Often times in relationships we take implicit agreements for granted. We make assumptions that the way we view a situation is the way our partners view it as well.
Well, you know what they say about the word assume . . . it makes an ass out of u and me.
One way to avoid the inevitable disagreement that arises when agreement has not been made explicit is to negotiate those aspects of your relationship that are most important as you would agreements in other spheres of your life (e.g., work).
Take the time to sit down with your partner, get clear on what you want versus what you need (a want is a desire, a need is a non-negotiable), and be open to listening to your partner’s wants and needs as well.
Once you understand where the other is coming from, find a middle ground. Do you want him to talk with you about your fertility treatments? Does he want you to resurrect the lingerie he hasn’t seen in years? Find a middle ground. Perhaps he agrees to a 15 minute conversation (meaning both of you talking and both of you listening–be that specific) once a week about the fertility treatments, and you agree to one night of sexy lingerie.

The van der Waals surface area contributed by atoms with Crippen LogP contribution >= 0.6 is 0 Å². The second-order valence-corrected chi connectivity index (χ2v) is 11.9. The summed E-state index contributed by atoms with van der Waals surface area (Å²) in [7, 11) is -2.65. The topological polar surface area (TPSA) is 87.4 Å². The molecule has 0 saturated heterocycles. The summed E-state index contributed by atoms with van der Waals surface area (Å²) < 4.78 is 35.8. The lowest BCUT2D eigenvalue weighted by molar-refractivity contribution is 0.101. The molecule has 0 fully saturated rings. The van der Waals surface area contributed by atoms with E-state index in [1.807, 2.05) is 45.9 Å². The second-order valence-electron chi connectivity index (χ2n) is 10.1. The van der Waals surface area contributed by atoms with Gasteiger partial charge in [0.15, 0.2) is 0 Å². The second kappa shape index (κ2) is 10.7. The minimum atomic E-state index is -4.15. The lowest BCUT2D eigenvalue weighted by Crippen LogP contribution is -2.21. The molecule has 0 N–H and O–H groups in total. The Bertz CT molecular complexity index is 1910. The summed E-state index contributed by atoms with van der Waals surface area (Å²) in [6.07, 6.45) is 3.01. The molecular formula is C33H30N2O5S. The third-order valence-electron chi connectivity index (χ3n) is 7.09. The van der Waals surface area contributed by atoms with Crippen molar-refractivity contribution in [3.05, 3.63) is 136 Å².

Now here’s the important part.
Don’t stop there, take out your pen and paper and write down your agreements. This act may seem silly, it may seem like it is making your personal relationship too business-like. Yet this one act will save you from future disagreements and all out feuds.
When you have written down, in explicit detail, the agreements you have made together, there is no question, no room for misunderstanding, and no chance that with time the agreements will become fuzzy, be disregarded, or be unintentionally forgotten (which can lead to hurt feelings and stored up resentment).
Finally, do what you say. Follow through with your agreements. Honor your word.
Taking these steps will help build a bridge between you and your partner. Rather than pulling your shared rope in two different directions, you will be pulling together. The momentum of two headed the same direction is far greater than two pulling the rope apart as they use all of their might to provide resistance to the other. When the end goal is simply to “win,” the only possible outcome is a busted rope and a busted relationship.
Negotiate the important aspects of your relationship; put those agreements made together on paper, and then honor them. Taking the time to do this work will reap long-lasting relationship rewards.